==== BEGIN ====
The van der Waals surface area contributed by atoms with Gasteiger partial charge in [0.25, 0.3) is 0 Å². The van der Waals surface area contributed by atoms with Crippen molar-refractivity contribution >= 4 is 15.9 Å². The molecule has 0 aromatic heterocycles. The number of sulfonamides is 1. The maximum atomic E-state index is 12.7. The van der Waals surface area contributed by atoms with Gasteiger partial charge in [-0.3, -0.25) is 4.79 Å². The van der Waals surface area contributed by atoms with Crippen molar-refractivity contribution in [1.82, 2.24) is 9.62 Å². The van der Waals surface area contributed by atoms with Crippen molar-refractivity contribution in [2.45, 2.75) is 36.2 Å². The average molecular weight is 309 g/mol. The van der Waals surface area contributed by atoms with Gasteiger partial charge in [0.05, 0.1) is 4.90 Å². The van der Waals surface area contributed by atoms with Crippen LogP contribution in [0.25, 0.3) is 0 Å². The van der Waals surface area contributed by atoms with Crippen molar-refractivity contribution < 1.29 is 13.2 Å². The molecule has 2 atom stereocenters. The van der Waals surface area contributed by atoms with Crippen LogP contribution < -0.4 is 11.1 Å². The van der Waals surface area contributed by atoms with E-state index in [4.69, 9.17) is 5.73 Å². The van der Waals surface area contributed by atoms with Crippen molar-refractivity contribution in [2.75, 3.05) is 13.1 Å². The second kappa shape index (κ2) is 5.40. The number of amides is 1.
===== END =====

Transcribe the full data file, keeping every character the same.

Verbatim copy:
The van der Waals surface area contributed by atoms with Gasteiger partial charge in [0.25, 0.3) is 0 Å². The van der Waals surface area contributed by atoms with Crippen molar-refractivity contribution >= 4 is 15.9 Å². The molecule has 0 aromatic heterocycles. The number of sulfonamides is 1. The maximum atomic E-state index is 12.7. The van der Waals surface area contributed by atoms with Gasteiger partial charge in [-0.3, -0.25) is 4.79 Å². The van der Waals surface area contributed by atoms with Crippen molar-refractivity contribution in [1.82, 2.24) is 9.62 Å². The van der Waals surface area contributed by atoms with Crippen molar-refractivity contribution in [2.45, 2.75) is 36.2 Å². The average molecular weight is 309 g/mol. The van der Waals surface area contributed by atoms with Gasteiger partial charge in [0.05, 0.1) is 4.90 Å². The van der Waals surface area contributed by atoms with Crippen LogP contribution in [0.25, 0.3) is 0 Å². The van der Waals surface area contributed by atoms with Crippen molar-refractivity contribution < 1.29 is 13.2 Å². The molecule has 2 atom stereocenters. The van der Waals surface area contributed by atoms with Crippen LogP contribution < -0.4 is 11.1 Å². The van der Waals surface area contributed by atoms with E-state index in [4.69, 9.17) is 5.73 Å². The van der Waals surface area contributed by atoms with Crippen molar-refractivity contribution in [2.75, 3.05) is 13.1 Å². The second kappa shape index (κ2) is 5.40. The number of amides is 1.